Emptiness is the unbridled power and presence of the whole universe, invisible and visible, background and foreground, silence and sound.
Emptiness is wild, untameable, incomprehensible, life-giving, life-altering, unbroken wholeness.
The encounter with emptiness is any encounter with reality that is not mediated by a conceptual framework, not fragmented by thought, not diminished with words.
The mind cannot begin to fathom or define or describe the emptiness of the actual. But it can be touched by it. Being touched by it changes it, changes everything.
The contemplative life is devotion to this emptiness, devotion to the actual.
Through contemplation, we find the emptiness that allows the actual to live and breathe and be what it is, without our constantly demanding that it conform to our needs and our expectations and our limited understanding. Touched by the infinitely unknowable, nothing can ever be the same. Life is so much more than this petty little mind!
When we are emptied of all of our beliefs and ideas and words, when we are emptied of the framework that we use to make sense of the world, one of the things that we lose is the sense of being a separate self.
Our sense of being a separate self is a mental construct, a fiction, a mask without a face. It is made up out of the mind's images of itself. When all of our mental constructs fall away in an encounter with emptiness, the self is one of those constructs that falls away.
The Infinite Desires of the Self
Ecologically, the problem with the illusion of the separate self is that, unlike a body that has limited physical needs, the self has unlimited desires. The self has infinite desires exactly because it is not real. It is like a hungry character in a dream. It eats and eats and eats and is never satisfied.
Our society wants us to believe and act as if we are hungry selves that have infinite desires that must be fulfilled and that the rest of the world exists only to satisfy our desires. A society that is built on the assumption that the self is real and that it is the most important thing in the whole world—that society will ultimately fail. But along the way it will lead to infinite exploitation and immense suffering because it is trying to satisfy a host of dream characters that can never be satisfied and can never stop seeking satisfaction.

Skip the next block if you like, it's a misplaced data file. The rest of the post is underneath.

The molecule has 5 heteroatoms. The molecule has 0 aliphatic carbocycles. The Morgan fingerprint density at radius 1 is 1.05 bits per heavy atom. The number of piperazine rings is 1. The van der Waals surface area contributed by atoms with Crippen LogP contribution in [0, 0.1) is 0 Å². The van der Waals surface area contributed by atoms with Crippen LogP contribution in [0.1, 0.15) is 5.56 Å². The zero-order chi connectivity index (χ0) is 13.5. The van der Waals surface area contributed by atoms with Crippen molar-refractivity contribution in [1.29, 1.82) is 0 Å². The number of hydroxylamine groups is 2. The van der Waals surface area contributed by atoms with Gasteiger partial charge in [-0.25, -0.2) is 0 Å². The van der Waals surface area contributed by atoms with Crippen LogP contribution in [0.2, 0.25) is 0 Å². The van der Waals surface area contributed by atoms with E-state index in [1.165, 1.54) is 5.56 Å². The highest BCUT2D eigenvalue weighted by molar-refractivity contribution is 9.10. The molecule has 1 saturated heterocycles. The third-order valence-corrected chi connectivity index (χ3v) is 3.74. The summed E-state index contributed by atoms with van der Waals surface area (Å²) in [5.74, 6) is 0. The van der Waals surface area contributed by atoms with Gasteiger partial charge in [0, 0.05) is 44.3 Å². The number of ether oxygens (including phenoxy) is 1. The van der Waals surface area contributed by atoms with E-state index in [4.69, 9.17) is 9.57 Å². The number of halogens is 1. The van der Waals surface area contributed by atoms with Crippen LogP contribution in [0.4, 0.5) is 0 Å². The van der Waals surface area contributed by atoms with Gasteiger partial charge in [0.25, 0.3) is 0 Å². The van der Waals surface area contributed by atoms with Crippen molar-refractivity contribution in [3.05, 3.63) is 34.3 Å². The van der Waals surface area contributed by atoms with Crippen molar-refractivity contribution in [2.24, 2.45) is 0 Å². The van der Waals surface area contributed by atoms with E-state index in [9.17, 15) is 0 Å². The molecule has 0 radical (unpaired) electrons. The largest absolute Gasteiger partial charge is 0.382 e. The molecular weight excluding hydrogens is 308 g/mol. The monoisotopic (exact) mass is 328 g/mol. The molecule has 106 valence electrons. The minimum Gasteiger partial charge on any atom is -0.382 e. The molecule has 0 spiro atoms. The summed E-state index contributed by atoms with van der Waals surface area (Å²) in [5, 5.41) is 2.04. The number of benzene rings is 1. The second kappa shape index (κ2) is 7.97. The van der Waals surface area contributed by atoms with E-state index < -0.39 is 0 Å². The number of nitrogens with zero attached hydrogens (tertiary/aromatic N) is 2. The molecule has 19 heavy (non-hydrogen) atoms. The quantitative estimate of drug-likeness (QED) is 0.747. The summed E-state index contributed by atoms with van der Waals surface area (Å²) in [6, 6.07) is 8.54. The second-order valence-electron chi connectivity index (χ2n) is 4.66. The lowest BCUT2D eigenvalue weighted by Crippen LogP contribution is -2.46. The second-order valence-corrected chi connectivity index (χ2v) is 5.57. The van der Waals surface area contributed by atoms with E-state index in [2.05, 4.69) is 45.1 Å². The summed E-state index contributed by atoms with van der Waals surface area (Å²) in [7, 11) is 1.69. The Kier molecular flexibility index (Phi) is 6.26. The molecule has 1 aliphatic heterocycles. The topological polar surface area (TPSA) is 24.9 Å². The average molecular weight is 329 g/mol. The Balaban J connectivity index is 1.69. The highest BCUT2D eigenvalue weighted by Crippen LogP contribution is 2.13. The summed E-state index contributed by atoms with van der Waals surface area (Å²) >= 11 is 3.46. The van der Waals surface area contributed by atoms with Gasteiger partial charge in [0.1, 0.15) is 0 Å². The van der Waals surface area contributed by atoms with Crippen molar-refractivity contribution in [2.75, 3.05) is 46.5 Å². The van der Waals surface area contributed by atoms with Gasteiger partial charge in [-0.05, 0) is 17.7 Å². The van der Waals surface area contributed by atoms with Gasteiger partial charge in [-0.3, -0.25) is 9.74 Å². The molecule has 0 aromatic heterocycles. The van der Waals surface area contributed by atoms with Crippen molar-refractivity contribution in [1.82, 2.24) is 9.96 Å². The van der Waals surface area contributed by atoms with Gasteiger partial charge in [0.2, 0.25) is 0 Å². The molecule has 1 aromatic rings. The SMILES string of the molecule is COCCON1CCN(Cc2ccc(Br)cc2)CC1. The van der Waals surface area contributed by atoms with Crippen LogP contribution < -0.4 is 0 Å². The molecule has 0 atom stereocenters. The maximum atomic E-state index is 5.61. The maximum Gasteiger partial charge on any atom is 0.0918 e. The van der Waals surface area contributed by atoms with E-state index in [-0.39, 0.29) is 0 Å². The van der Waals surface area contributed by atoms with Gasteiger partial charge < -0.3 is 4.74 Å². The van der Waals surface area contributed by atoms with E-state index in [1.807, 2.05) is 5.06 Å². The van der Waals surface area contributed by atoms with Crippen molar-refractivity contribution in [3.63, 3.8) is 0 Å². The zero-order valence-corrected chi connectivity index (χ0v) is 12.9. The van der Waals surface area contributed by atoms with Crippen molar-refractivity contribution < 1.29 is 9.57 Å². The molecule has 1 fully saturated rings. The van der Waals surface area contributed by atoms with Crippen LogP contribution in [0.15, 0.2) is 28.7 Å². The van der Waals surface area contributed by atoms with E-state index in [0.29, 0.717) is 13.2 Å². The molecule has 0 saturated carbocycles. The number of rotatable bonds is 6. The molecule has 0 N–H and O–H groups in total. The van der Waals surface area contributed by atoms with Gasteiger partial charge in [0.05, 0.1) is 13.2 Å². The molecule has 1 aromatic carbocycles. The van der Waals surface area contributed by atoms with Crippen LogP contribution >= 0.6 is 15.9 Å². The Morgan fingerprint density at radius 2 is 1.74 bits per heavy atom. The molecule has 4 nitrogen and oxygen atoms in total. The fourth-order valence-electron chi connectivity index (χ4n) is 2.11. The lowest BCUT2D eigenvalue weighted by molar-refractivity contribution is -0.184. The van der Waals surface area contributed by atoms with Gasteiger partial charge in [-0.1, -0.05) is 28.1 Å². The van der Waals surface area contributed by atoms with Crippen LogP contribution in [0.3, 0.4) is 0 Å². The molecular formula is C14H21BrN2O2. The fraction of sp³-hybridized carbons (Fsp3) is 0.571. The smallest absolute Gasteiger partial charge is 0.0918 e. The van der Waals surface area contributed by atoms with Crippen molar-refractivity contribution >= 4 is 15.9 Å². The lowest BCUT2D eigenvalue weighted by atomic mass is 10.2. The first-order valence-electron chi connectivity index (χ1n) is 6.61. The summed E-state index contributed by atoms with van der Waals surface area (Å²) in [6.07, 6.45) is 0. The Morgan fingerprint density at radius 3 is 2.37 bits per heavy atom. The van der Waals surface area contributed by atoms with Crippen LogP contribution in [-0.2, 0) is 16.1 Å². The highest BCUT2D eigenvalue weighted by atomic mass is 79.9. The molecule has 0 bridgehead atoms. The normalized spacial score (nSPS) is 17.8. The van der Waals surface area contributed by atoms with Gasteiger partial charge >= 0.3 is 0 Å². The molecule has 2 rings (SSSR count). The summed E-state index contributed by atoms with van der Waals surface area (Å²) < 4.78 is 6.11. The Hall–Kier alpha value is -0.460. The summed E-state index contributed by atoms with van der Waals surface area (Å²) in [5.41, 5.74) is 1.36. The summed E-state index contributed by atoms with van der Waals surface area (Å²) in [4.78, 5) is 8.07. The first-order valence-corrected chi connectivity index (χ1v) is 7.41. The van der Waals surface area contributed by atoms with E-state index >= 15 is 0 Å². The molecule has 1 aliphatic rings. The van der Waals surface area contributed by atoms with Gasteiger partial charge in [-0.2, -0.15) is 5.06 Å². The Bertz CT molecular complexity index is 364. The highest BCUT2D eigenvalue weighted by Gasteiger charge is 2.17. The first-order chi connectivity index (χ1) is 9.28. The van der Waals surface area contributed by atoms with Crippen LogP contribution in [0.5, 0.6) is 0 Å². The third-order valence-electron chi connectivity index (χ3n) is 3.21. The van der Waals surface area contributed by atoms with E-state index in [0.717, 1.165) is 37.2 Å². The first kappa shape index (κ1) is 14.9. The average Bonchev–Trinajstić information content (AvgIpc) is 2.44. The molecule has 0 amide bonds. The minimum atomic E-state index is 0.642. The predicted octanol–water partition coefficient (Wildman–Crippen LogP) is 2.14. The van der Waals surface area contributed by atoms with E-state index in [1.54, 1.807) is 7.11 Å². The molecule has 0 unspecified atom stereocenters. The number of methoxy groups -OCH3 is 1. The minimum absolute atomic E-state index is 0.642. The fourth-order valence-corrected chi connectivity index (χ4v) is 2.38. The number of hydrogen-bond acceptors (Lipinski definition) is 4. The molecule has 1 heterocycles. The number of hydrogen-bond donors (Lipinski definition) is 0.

To resolve the ecological crisis, we have to abandon the economy that demands infinite growth on a finite planet and we have to see very clearly that the self is infinitely needy, that it always wants more for itself.
We can play around with sources of energy and materials and means of transportation; we can fill the world with heat pumps and electric cars, solar panels and wind turbines, but as long as we are operating within that inner-and-outer system of infinite growth and exploitation, we are not going to solve the problems of pollution, habitat destruction, species extinction, global warming and the ways they interact with and amplify each other.
The ecological crisis is not just about carbon emissions or habitat destruction. It's about the fact that the entire system of civilization is built on a lie: that you and I exist as separate selves: separate from each other, separate from the natural world, separate from the other animals, separate from the plants, separate from the soil, separate from the water and the air.
The self is separation. The sense of being a self derives entirely from the walls of separation that thought builds through reality.
Free of the separate self, we are also free of the endless propaganda from commercial advertising, societal expectations, entertainment, educational practices, corporate news programs and social media telling us who and what we should be. We are free of the manipulative messages that tell us we are lacking something, and the market has exactly what we need to feel complete, at a price!